Cherry Chest Update Well I got to squeeze in some time out in the shop and work on the cherry chests that are being built for the Annual Quilt Show in Sisters, Oregon. They will be on display at The Clearwater Gallery. I could not resist the new LumberJock CyberToolShare s feature, so I hopped on the internet late one night and borrowed Tom’s Festool Domino. I used the Domino to assemble the frame and panels into the final box. The Domino was amazingly quick. So quick, that I...
Some time ago I posted a blog about a dovetail joint I came up with. I call it the radial dovetail. It incorporates handcut dovetails, but rather than using the traditional 1:8 ratio for the dovetail angle for hardwood, each side of each tail varies and is drawn from a perspective point. Then the sides of the box were contoured to blend with the dovetail design. Here’s a picture of the nearly completed box. It is made of curly maple, Carribean rosewood, and hickory.I like to think of t...
Well, here it goes…the long story. On my last tour to Iraq I was stationed at Balad AB, the largest FOB (Forward Operating Base) in the AOR (Area of Responsibility). I was in charge of a 110 person security team known as the FPs (Force Protection). To make a long military story short (since this is a woodworking site, not a military site), my team was responsible for the security of the entire base both inside and outside the wire, and a lot of stuff happened that made us a very tigh...
This weekend I managed to finish the chip carving on the frame. I dry fitted the frame to make sure the corners carvings would all line up together. As you can see I carved the frame unassembled because of its overall size. The carving time on ths was 7 hours total. The edge designs 1 1/2 hrs. , Sleds 1 1/2 hrs. , Dates & diamonds 1 1/2 hrs. , Rope 2 1/2 hrs. The pieces have been sent on to my friend and next week I’ll put the frame together.
With the blade cut and drilled to length, and the frame shaped and finished (BLO) it was time to add some tension to the frame to pull on the blade. I was toying with some ideas, and ended up getting an IKEA steel wire hanger as the tension control. It’s quite simple, and uses 2 threaded ends one left hand one right hand, both pulling on the wire: Putting tension on the blade using this method is not as easy I was hoping it would be and requires a pin to roate and thread those...
I picked up today where I left yesterday. today however, I had a bit more time to work on this. I printed the face frame design/layout from Sketchup, and out to the freezer we go: I added the 2nd piece that makes up the back (had to use 2 pieces of plywood as I don’t have 1 large enough part for the back), and then I noticed that my plywood carcass is a bit out of wack- the back aligns with the left side, but the right side is a bit lower, ah crap, I guess I’ll have to shim...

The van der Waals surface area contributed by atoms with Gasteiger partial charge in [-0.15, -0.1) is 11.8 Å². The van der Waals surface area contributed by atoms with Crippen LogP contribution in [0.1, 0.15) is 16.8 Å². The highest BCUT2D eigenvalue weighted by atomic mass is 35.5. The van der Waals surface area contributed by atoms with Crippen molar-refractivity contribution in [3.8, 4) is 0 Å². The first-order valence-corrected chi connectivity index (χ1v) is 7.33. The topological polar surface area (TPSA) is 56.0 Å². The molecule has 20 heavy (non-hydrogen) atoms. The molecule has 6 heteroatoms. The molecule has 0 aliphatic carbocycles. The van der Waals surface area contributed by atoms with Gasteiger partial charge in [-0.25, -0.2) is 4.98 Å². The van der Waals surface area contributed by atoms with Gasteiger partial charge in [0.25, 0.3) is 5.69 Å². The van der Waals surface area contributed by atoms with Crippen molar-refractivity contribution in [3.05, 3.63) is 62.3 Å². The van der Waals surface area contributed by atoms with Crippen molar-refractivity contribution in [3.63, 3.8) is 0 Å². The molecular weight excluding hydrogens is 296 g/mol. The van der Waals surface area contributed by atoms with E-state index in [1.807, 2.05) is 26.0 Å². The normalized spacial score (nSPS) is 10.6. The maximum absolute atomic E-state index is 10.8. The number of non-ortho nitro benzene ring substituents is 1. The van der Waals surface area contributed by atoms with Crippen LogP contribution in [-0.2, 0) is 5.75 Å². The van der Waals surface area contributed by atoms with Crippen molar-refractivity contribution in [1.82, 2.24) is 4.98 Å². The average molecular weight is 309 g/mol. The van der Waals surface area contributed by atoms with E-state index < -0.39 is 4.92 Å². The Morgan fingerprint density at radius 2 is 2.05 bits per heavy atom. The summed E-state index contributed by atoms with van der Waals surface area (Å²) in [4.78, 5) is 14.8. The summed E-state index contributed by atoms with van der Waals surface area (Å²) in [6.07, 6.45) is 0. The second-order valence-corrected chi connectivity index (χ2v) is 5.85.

The following are gateways to project/blog/forum postings re: the identified topic(more coming soon) LumberJocks’ Projects/Skills Gateways Bandsaw Boxes Benches Birdhouses Bookshelves Bowls Candle Holders Canes Clocks Coffee Tables Cradles Decks Doors Entertainment Centres Frames Guitars Hinges Jigs Kids' Projects Pen-Making Planes Sanding/Sand Paper Scrollsaws Toys All LumberJocks’ GATEWAYS Safety Tips ...
Using my previously made SketchUp model I made a full sizes printed template using the following steps: 1. Setting up a Parallel view: The default view in SketchUp is “Perspective” which allows us to view things in 3D which looks ‘real’ due to the perspective view but for printing we want to be able to see the drawings in 2-D as if they were printed on a flat paper (which is what we about to do). In order to do this you need to go to the menus under “Camera...
When I returned to woodworking several years ago my nephew had been talking about a particular style of “coffee” table he’d seen online somewhere and was describing it to me. Since he’d just announced plans to marry, I told him I’d make him, and his fiancée, the table as a wedding gift. He showed me some online photos of the table, which I used as the basic, general design plan. The joinery I chose is original but the style was taken from the photos. This piece is the result: ...
Well Dusty and I talked about the broken and fractured stained glass panel. The panel was insured for material costs but definitely not the 70 some hours that were taken to make the panel. Previous blog Dusty’s #5 starts here. First blog starts here. I didn’t start on making the frame for the stained glass panel because I wanted to make it to fit the actual glass panel. Since we had a delay. The breakage and the filing for the insurance claim, I thought that I’d make the frame to mat...
- My Journey As A Scroll Saw Pattern Designer - 1485 parts
- Extremely Average - 324 parts
- Workshop Development - 107 parts
- Just for Fun... - 93 parts
- A journey into the workshop. - 89 parts
- Daily Update - 87 parts
- "Hobbit Holes in MyWorld" --by RusticWoodArt - 77 parts
- As The Lathe Turns - 76 parts
- WoodWriting Haiku Thursday's --by RusticWoodArt - 74 parts
- The Craftsman's Path - 67 parts
- Sheila Landry (scrollgirl) - 1509 entries
- frank - 417 entries
- degoose - 394 entries
- dbhost - 390 entries
- Ecocandle - 325 entries
- MsDebbieP - 314 entries
- Karson - 305 entries
- Martin Sojka - 296 entries
- William - 258 entries
- mafe - 240 entries
- Betsy - 221 entries
- Stevinmarin - 212 entries
- Gary Fixler - 204 entries
- shipwright - 203 entries
- Todd A. Clippinger - 197 entries
- stefang - 186 entries
- Rustic - 186 entries
- Chris Davis - 183 entries
- BritBoxmaker - 177 entries
- PurpLev - 163 entries